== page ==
Diet:  Breakfast - Kashi Go Lean cereal & soy milk.  Snack - Activia yogurt.  Dinner - turkey burger, sweet potato.

Exercise:  None so far this week.

Stats: Height 5'7", weight 150 lbs, body fat 18%.

Have Tried: Imuran, Lialda, Endocort, Prednisone (dependent), Canasa, Cortico-foam, probiotics, L-glutamine, licorice, various other supplements, Specific Carbohydrate Diet, FODMAP diet, various other dietary changes.


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7 comments:

  1. I did when I was at my worst a little over a year ago, and it didn't seem to do much, but I was in pretty bad shape back then. I do think I should try some more diet modification, especially if I go on LDN, as I heard they work great in conjunction with each other. Will have to look more into it, as everyone has different recommendations for what to cut out of the diet for UC, and if you did all of them you'd be left with literally nothing, LOL. I do know that many years ago when my UC was mild, a diet that worked for me was to cut out all meat, wheat, dairy, processed foods, fatty foods, and sugary foods. It was very hard to stick to 24/7, though, and with diet modifications, you have to be pretty strict about it.

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  2. Why are you taking Ibuprofen??!?! It causes internal bleeding in UC sufferers (look it up!) - NOT a good idea. Take acetaminophen instead.

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    1. I've had this disease for long enough (seventeen years) that I know all about the risks associated with ibuprofen. I have a lot of experience with ibuprofen over the years (recommended by my doctors for various other issues) and know exactly how my body reacts to it. Which is usually... no reaction at all. (However, I am still careful about using it.) I was in a lot of pain and needed immediate relief, and the ibuprofen was the only thing I had in the house that was prescription strength. At the time my UC symptoms were almost nonexistent, and since I just had a fresh dose of Remicade, I was not too concerned about my UC symptoms reappearing. And guess what... my symptoms actually improved that week. (Going from a dime-sized drop of mucous every few days to none at all. Yay!)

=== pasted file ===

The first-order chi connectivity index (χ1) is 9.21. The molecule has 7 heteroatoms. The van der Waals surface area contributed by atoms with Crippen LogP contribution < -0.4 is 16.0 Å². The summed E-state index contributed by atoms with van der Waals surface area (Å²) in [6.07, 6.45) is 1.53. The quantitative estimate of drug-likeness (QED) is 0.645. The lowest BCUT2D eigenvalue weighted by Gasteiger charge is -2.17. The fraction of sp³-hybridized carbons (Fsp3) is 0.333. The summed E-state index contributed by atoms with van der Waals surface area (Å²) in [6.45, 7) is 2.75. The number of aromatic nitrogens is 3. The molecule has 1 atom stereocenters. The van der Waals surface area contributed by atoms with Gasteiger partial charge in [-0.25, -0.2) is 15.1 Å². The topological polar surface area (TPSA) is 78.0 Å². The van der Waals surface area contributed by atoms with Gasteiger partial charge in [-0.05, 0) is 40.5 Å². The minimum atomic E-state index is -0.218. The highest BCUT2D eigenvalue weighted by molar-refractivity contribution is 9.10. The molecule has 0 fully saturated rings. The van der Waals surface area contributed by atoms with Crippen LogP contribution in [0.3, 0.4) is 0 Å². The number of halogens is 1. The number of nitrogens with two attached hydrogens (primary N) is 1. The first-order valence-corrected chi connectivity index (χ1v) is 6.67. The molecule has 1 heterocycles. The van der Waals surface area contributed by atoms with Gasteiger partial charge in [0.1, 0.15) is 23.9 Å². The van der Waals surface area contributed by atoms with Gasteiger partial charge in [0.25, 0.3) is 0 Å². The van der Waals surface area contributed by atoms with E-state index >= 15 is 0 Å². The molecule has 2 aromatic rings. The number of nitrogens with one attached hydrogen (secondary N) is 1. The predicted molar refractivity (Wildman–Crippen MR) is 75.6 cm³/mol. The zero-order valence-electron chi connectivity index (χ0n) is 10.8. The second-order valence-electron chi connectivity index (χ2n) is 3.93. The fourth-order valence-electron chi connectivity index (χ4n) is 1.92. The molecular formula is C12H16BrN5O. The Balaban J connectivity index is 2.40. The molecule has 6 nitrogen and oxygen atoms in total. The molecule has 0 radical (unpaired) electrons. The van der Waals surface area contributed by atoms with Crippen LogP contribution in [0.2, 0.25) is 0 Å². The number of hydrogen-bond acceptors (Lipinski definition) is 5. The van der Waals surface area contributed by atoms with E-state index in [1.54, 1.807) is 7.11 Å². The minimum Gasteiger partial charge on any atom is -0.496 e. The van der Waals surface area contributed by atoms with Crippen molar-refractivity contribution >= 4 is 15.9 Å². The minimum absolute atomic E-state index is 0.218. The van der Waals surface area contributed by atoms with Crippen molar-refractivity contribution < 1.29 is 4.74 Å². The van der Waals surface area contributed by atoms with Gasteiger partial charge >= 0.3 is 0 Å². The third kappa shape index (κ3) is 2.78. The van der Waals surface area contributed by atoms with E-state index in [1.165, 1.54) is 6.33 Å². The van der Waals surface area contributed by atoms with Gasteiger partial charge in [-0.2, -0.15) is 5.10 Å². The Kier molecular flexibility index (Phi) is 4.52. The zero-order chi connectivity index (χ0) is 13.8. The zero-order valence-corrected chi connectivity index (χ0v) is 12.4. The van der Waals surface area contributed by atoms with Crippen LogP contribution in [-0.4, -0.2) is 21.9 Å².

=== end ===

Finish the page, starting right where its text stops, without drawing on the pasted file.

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  3. YOu seem really strong and motivated, it seems worth it to give LDN and diet a try before more extreme stuff. I know of a few people who have done very well on it -- seems to be pretty low side-effect -- its just that the GI specialists don't know much about it. Good luck

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  4. I saw your post on HW. Have you considered fecal transplant? Has helped my son greatly.

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  5. Hello, Anonymous (both of you). Thank you for your comments. However, after reading about many people who have tried both LDN and FT, I ultimately decided I was not a good candidate. First of all, my UC was so bad that nothing was doing much good against it... and since LDN and FT are both considered complimentary medicine, I do not believe they would have been strong enough to do much for my situation. Secondly, people who do LDN or FT have to still stick to pretty strict dietary and lifestyle guidelines for it to work. I have never heard of either one working very well without food restrictions to go along with it. And lastly, anyone I heard from who tried it didn't have success for very long. It was spotty (maybe some improvement but no solid remission), and within months they were in the midst of another flare, often blaming it on something else, but a flare nonetheless. I think they would be good treatments to try for people with mild or even moderate UC, but mine was severe pancolitis. I felt I needed more drastic measures, and I didn't have time to wait around to see if any other fringe methods would work because my disease was slowly taking my life away, piece by piece.... which is why I ultimately chose surgery.